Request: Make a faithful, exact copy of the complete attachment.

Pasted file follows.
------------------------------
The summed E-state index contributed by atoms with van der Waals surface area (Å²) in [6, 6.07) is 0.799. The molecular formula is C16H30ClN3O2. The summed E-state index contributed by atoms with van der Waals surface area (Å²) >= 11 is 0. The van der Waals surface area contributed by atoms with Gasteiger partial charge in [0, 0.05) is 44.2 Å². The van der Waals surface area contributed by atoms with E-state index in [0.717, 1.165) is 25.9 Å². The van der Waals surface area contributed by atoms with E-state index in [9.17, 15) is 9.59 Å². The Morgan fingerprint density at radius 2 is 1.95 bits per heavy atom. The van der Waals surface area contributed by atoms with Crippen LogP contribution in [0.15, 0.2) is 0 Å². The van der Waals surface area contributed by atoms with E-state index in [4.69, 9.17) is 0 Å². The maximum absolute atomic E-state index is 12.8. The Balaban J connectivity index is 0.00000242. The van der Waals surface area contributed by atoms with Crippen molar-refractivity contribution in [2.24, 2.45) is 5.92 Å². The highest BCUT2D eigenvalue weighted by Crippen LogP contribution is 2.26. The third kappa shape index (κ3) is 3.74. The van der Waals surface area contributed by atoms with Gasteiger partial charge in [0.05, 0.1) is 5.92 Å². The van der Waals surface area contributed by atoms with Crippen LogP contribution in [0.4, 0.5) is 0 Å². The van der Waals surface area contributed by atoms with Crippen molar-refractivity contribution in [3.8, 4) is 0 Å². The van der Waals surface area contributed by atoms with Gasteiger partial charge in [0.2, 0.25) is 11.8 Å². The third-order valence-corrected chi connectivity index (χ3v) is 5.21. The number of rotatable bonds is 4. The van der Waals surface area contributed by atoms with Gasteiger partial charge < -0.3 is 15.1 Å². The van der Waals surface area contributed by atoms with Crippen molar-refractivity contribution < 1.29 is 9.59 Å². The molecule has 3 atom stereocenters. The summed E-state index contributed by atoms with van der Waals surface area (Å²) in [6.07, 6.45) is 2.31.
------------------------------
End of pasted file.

The summed E-state index contributed by atoms with van der Waals surface area (Å²) in [6, 6.07) is 0.799. The molecular formula is C16H30ClN3O2. The summed E-state index contributed by atoms with van der Waals surface area (Å²) >= 11 is 0. The van der Waals surface area contributed by atoms with Gasteiger partial charge in [0, 0.05) is 44.2 Å². The van der Waals surface area contributed by atoms with E-state index in [0.717, 1.165) is 25.9 Å². The van der Waals surface area contributed by atoms with E-state index in [9.17, 15) is 9.59 Å². The Morgan fingerprint density at radius 2 is 1.95 bits per heavy atom. The van der Waals surface area contributed by atoms with Crippen LogP contribution in [0.15, 0.2) is 0 Å². The van der Waals surface area contributed by atoms with E-state index in [4.69, 9.17) is 0 Å². The maximum absolute atomic E-state index is 12.8. The Balaban J connectivity index is 0.00000242. The van der Waals surface area contributed by atoms with Crippen molar-refractivity contribution in [2.24, 2.45) is 5.92 Å². The highest BCUT2D eigenvalue weighted by Crippen LogP contribution is 2.26. The third kappa shape index (κ3) is 3.74. The van der Waals surface area contributed by atoms with Gasteiger partial charge in [0.05, 0.1) is 5.92 Å². The van der Waals surface area contributed by atoms with Crippen LogP contribution in [0.4, 0.5) is 0 Å². The van der Waals surface area contributed by atoms with Crippen molar-refractivity contribution in [3.8, 4) is 0 Å². The van der Waals surface area contributed by atoms with Gasteiger partial charge in [0.2, 0.25) is 11.8 Å². The third-order valence-corrected chi connectivity index (χ3v) is 5.21. The number of rotatable bonds is 4. The van der Waals surface area contributed by atoms with Gasteiger partial charge < -0.3 is 15.1 Å². The van der Waals surface area contributed by atoms with Crippen molar-refractivity contribution < 1.29 is 9.59 Å². The molecule has 3 atom stereocenters. The summed E-state index contributed by atoms with van der Waals surface area (Å²) in [6.07, 6.45) is 2.31.